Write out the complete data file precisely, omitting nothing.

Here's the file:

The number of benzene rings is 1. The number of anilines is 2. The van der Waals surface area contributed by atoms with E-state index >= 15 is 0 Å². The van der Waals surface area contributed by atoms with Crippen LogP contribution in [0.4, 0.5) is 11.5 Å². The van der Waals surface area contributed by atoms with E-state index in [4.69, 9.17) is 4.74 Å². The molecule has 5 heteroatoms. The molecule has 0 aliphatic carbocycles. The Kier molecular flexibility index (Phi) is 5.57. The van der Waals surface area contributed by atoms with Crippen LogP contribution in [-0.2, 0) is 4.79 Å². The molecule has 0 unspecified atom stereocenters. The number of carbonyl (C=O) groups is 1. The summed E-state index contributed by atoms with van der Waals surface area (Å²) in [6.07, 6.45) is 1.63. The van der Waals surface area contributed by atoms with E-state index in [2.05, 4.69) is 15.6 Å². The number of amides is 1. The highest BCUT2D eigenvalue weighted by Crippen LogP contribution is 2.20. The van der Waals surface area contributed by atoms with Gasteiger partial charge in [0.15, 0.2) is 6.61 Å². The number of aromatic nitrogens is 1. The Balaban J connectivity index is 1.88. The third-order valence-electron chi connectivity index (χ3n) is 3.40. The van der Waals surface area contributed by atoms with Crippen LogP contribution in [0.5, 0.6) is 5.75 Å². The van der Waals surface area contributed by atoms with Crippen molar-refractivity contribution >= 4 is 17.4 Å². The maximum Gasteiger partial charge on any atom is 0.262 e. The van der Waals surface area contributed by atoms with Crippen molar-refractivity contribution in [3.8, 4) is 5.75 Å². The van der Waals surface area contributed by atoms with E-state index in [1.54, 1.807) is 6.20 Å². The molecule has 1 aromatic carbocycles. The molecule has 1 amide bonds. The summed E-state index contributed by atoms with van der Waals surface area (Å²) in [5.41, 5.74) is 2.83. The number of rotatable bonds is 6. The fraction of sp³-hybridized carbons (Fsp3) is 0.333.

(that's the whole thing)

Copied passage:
The number of benzene rings is 1. The number of anilines is 2. The van der Waals surface area contributed by atoms with E-state index >= 15 is 0 Å². The van der Waals surface area contributed by atoms with Crippen LogP contribution in [0.4, 0.5) is 11.5 Å². The van der Waals surface area contributed by atoms with E-state index in [4.69, 9.17) is 4.74 Å². The molecule has 5 heteroatoms. The molecule has 0 aliphatic carbocycles. The Kier molecular flexibility index (Phi) is 5.57. The van der Waals surface area contributed by atoms with Crippen LogP contribution in [-0.2, 0) is 4.79 Å². The molecule has 0 unspecified atom stereocenters. The number of carbonyl (C=O) groups is 1. The summed E-state index contributed by atoms with van der Waals surface area (Å²) in [6.07, 6.45) is 1.63. The van der Waals surface area contributed by atoms with E-state index in [2.05, 4.69) is 15.6 Å². The number of amides is 1. The highest BCUT2D eigenvalue weighted by Crippen LogP contribution is 2.20. The van der Waals surface area contributed by atoms with Gasteiger partial charge in [0.15, 0.2) is 6.61 Å². The number of aromatic nitrogens is 1. The Balaban J connectivity index is 1.88. The third-order valence-electron chi connectivity index (χ3n) is 3.40. The van der Waals surface area contributed by atoms with Crippen LogP contribution in [0.5, 0.6) is 5.75 Å². The van der Waals surface area contributed by atoms with Crippen molar-refractivity contribution >= 4 is 17.4 Å². The maximum Gasteiger partial charge on any atom is 0.262 e. The van der Waals surface area contributed by atoms with Crippen molar-refractivity contribution in [3.8, 4) is 5.75 Å². The van der Waals surface area contributed by atoms with E-state index in [1.54, 1.807) is 6.20 Å². The molecule has 1 aromatic carbocycles. The molecule has 1 amide bonds. The summed E-state index contributed by atoms with van der Waals surface area (Å²) in [5.41, 5.74) is 2.83. The number of rotatable bonds is 6. The fraction of sp³-hybridized carbons (Fsp3) is 0.333.